Anti Money Laundering (AML) in Luxembourg
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|Money laundering in Luxembourg is a fairly insignificant issue. Despite its standing as the second-smallest member of the European Union (EU), Luxembourg is one of the largest financial centers in the world and, as a result, has created a strong Anti-Money Laundering (AML) regime. Luxembourg’s strict bank secrecy laws allow international financial institutions to benefit from and operate a wide range of services and activities.
Luxembourg's financial sector laws are based, to a large extent, on EU directives. The Law of July 7, 1989, updated in 1998 and 2004, serves as Luxembourg's primary AML and terrorist financing law, criminalizing the laundering of proceeds for an extensive list of predicate offenses, including narcotics trafficking. The Law of April 5, 1993 on the Financial Sector (LoFS 93) established the foundations of the obligations of financial institutions to prevent the abuse of the financial system for money laundering purposes. A law was passed on May 23, 2005, implementing the Council of Europe's Criminal Law Convention on Corruption, an action which made private sector corruption a predicate offense for money laundering.
On November 12, 2004, in an effort to bring Luxembourg into full compliance with the requirements of the EU's Council Directive 2001/97/EC on prevention of the use of the financial system for money laundering (2nd EU Money Laundering Directive), Luxembourg's parliament approved legislation updating the nation's AML laws.
Established within Luxembourg's Ministry of Justice, the Cellule de Renseignement Financier (CRF) serves as Luxembourg's Financial Intelligence Unit (FIU). The CRF is responsible for receiving and analyzing Suspicious Transaction Reports (STRs) while also seizing and freezing assets when necessary.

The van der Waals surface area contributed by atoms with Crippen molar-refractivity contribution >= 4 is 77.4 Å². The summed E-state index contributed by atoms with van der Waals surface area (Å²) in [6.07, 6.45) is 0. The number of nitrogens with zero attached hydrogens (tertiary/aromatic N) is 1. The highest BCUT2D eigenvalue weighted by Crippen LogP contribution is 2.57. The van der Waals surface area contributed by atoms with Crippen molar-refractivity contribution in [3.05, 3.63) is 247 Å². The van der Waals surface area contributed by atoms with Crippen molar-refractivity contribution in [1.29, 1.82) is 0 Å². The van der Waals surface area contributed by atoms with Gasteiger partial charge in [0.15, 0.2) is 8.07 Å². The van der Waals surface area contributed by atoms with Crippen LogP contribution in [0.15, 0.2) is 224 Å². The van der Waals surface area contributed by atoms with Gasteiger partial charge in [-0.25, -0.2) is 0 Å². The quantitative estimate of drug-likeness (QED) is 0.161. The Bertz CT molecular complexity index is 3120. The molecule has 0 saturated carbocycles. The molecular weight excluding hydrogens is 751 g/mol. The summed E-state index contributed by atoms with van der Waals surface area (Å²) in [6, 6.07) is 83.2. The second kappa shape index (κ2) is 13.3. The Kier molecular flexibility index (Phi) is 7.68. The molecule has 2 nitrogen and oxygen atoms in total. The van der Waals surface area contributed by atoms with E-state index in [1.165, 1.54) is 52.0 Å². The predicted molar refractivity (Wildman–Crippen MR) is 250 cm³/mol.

All covered entities are required to file STRs with the CRF and, though not legally required, are expected to send a copy of the report to their respective oversight authorities. Financial institutions are required to retain pertinent records for a minimum of five years; additional commercial rules require that certain bank records be kept for up to ten years.
In 2008, Luxembourg implemented the EU's third AML Directive.
Other AML laws that were implemented include:
The Economy of Luxembourg
Luxembourg, benefiting from its proximity to France, Belgium, and Germany enjoys a high income economy which features solid growth, low inflation, and low unemployment.
The industrial sector has become increasingly diversified over the years and now includes steel, chemicals, rubber, and other products. The financial sector now accounts for about 28% of the Gross Domestic Product (GDP) in Luxembourg. Agriculture is based on small, family owned farms.
Although Luxemburg, like all EU members, suffered from the global economic slump in the early part of the 2000's, the country continues to enjoy an extraordinarily high standard of living; GDP per capita ranks second in the world, after Qatar.
Banking in Luxembourg
The Banque Centrale du Luxembourg (BCL) was founded in 1998, at the same time as the European Central Bank (ECB) . Its foundation represents the final outcome of long efforts in connection with the creation of the European Monetary Union (Eurosystem).
The BCL’s contributions are important for the Euro and for the country. The BCL is in charge of essential missions regarding monetary policy, the issuing of banknotes, financial stability, payment systems, and even economic analysis.
The currency in Luxembourg is the Euro, which serves as the currency of the 15 members of the European Central Bank. The states that have adopted the Euro as currency make up the Eurozone. These countries are: Austria, Belgium, Cyprus, Finland, Germany, Greece, Ireland, Italy, Luxembourg, Malta, the Netherlands, Portugal, Slovenia and Spain. The Euro is the single currency for more than 320 million Europeans.
The Euro was first phased into the global economy in 1999. In the beginning, participating countries had to balance the use of both Euros and former national currencies. Beginning in 2002, national currencies were withdrawn.
The Euro comes in both banknotes and coins. Banknotes are available in 5, 10, 20, 50, 100, 200 and 500 denominations. Coins are available in 1, 2, 5, 10, 20, 50 cent pieces, and 1 and 2 Euro coins.
Other Key Statistics of Luxembourg
Time Zone: CET (UTC+1).
Daylight Savings Time: +1hr, begins last Sunday in March; ends last Sunday in October.
Location: Western Europe, between France and Germany.
Population: 549,680 (2014 estimate.).
Languages Spoken: Luxemburgish , German, French.